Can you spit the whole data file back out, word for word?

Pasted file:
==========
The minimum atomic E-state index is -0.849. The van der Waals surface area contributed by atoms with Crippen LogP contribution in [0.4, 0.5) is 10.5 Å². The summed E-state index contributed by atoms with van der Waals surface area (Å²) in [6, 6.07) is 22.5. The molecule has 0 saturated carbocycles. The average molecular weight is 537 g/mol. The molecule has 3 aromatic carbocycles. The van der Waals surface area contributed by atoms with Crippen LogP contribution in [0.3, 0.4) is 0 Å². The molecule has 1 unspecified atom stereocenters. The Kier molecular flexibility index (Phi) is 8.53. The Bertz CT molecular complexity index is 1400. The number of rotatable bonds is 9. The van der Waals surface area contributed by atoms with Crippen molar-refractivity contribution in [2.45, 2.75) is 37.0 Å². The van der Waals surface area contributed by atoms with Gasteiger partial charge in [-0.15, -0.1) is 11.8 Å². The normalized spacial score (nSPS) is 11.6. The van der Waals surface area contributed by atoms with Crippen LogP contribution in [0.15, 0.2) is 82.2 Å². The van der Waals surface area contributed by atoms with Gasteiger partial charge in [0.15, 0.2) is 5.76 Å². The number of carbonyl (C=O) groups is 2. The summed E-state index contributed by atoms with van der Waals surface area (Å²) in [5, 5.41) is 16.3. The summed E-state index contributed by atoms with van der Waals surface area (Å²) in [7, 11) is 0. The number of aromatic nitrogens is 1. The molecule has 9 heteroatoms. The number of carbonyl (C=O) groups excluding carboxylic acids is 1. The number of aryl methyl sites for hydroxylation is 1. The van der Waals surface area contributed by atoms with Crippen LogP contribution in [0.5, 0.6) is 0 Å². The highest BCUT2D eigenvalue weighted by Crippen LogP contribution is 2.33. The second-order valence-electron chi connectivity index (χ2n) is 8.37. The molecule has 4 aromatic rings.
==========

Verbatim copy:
The minimum atomic E-state index is -0.849. The van der Waals surface area contributed by atoms with Crippen LogP contribution in [0.4, 0.5) is 10.5 Å². The summed E-state index contributed by atoms with van der Waals surface area (Å²) in [6, 6.07) is 22.5. The molecule has 0 saturated carbocycles. The average molecular weight is 537 g/mol. The molecule has 3 aromatic carbocycles. The van der Waals surface area contributed by atoms with Crippen LogP contribution in [0.3, 0.4) is 0 Å². The molecule has 1 unspecified atom stereocenters. The Kier molecular flexibility index (Phi) is 8.53. The Bertz CT molecular complexity index is 1400. The number of rotatable bonds is 9. The van der Waals surface area contributed by atoms with Crippen molar-refractivity contribution in [2.45, 2.75) is 37.0 Å². The van der Waals surface area contributed by atoms with Gasteiger partial charge in [-0.15, -0.1) is 11.8 Å². The normalized spacial score (nSPS) is 11.6. The van der Waals surface area contributed by atoms with Crippen LogP contribution in [0.15, 0.2) is 82.2 Å². The van der Waals surface area contributed by atoms with Gasteiger partial charge in [0.15, 0.2) is 5.76 Å². The number of carbonyl (C=O) groups is 2. The summed E-state index contributed by atoms with van der Waals surface area (Å²) in [5, 5.41) is 16.3. The summed E-state index contributed by atoms with van der Waals surface area (Å²) in [7, 11) is 0. The number of aromatic nitrogens is 1. The molecule has 9 heteroatoms. The number of carbonyl (C=O) groups excluding carboxylic acids is 1. The number of aryl methyl sites for hydroxylation is 1. The van der Waals surface area contributed by atoms with Crippen LogP contribution in [0.5, 0.6) is 0 Å². The highest BCUT2D eigenvalue weighted by Crippen LogP contribution is 2.33. The second-order valence-electron chi connectivity index (χ2n) is 8.37. The molecule has 4 aromatic rings.